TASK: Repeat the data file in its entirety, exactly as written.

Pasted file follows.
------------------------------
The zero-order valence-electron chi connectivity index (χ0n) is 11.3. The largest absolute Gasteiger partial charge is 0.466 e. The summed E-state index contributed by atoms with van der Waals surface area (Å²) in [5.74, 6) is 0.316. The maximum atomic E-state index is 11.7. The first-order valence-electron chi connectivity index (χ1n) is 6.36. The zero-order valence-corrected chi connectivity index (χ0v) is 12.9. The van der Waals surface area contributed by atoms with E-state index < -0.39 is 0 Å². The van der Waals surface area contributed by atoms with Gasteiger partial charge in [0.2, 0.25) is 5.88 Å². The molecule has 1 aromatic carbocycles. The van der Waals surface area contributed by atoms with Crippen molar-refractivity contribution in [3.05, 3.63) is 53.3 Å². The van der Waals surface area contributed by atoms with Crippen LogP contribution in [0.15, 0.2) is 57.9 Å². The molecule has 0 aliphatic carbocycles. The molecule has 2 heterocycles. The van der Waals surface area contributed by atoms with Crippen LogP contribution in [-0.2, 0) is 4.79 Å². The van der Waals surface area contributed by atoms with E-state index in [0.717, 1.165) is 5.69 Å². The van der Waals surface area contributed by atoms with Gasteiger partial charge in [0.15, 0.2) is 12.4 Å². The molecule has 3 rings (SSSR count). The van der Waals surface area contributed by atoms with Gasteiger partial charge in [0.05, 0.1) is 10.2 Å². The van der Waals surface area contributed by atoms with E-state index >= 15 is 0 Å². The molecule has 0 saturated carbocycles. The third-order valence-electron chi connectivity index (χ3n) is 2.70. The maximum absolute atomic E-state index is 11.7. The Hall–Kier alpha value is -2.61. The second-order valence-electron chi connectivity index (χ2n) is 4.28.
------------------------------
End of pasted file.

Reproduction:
The zero-order valence-electron chi connectivity index (χ0n) is 11.3. The largest absolute Gasteiger partial charge is 0.466 e. The summed E-state index contributed by atoms with van der Waals surface area (Å²) in [5.74, 6) is 0.316. The maximum atomic E-state index is 11.7. The first-order valence-electron chi connectivity index (χ1n) is 6.36. The zero-order valence-corrected chi connectivity index (χ0v) is 12.9. The van der Waals surface area contributed by atoms with E-state index < -0.39 is 0 Å². The van der Waals surface area contributed by atoms with Gasteiger partial charge in [0.2, 0.25) is 5.88 Å². The molecule has 1 aromatic carbocycles. The van der Waals surface area contributed by atoms with Crippen molar-refractivity contribution in [3.05, 3.63) is 53.3 Å². The van der Waals surface area contributed by atoms with Crippen LogP contribution in [0.15, 0.2) is 57.9 Å². The molecule has 0 aliphatic carbocycles. The molecule has 2 heterocycles. The van der Waals surface area contributed by atoms with Crippen LogP contribution in [-0.2, 0) is 4.79 Å². The van der Waals surface area contributed by atoms with E-state index in [0.717, 1.165) is 5.69 Å². The van der Waals surface area contributed by atoms with Gasteiger partial charge in [0.15, 0.2) is 12.4 Å². The molecule has 3 rings (SSSR count). The van der Waals surface area contributed by atoms with Gasteiger partial charge in [0.05, 0.1) is 10.2 Å². The van der Waals surface area contributed by atoms with E-state index >= 15 is 0 Å². The molecule has 0 saturated carbocycles. The third-order valence-electron chi connectivity index (χ3n) is 2.70. The maximum absolute atomic E-state index is 11.7. The Hall–Kier alpha value is -2.61. The second-order valence-electron chi connectivity index (χ2n) is 4.28.